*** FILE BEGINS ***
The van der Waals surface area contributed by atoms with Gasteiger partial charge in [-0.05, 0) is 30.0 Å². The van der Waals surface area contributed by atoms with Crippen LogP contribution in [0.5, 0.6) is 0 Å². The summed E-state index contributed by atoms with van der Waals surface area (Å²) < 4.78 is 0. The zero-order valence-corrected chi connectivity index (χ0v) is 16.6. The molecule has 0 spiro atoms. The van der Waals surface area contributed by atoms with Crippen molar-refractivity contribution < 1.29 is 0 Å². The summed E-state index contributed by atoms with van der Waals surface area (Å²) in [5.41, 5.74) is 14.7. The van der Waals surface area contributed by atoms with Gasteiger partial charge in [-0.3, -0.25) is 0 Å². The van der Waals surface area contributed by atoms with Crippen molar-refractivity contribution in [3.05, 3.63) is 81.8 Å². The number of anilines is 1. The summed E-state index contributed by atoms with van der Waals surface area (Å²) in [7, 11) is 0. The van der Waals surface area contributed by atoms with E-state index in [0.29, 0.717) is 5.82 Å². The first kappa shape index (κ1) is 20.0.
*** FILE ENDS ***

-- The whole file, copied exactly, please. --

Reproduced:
The van der Waals surface area contributed by atoms with Gasteiger partial charge in [-0.05, 0) is 30.0 Å². The van der Waals surface area contributed by atoms with Crippen LogP contribution in [0.5, 0.6) is 0 Å². The summed E-state index contributed by atoms with van der Waals surface area (Å²) < 4.78 is 0. The zero-order valence-corrected chi connectivity index (χ0v) is 16.6. The molecule has 0 spiro atoms. The van der Waals surface area contributed by atoms with Crippen molar-refractivity contribution < 1.29 is 0 Å². The summed E-state index contributed by atoms with van der Waals surface area (Å²) in [5.41, 5.74) is 14.7. The van der Waals surface area contributed by atoms with Gasteiger partial charge in [-0.3, -0.25) is 0 Å². The van der Waals surface area contributed by atoms with Crippen molar-refractivity contribution in [3.05, 3.63) is 81.8 Å². The number of anilines is 1. The summed E-state index contributed by atoms with van der Waals surface area (Å²) in [7, 11) is 0. The van der Waals surface area contributed by atoms with E-state index in [0.29, 0.717) is 5.82 Å². The first kappa shape index (κ1) is 20.0.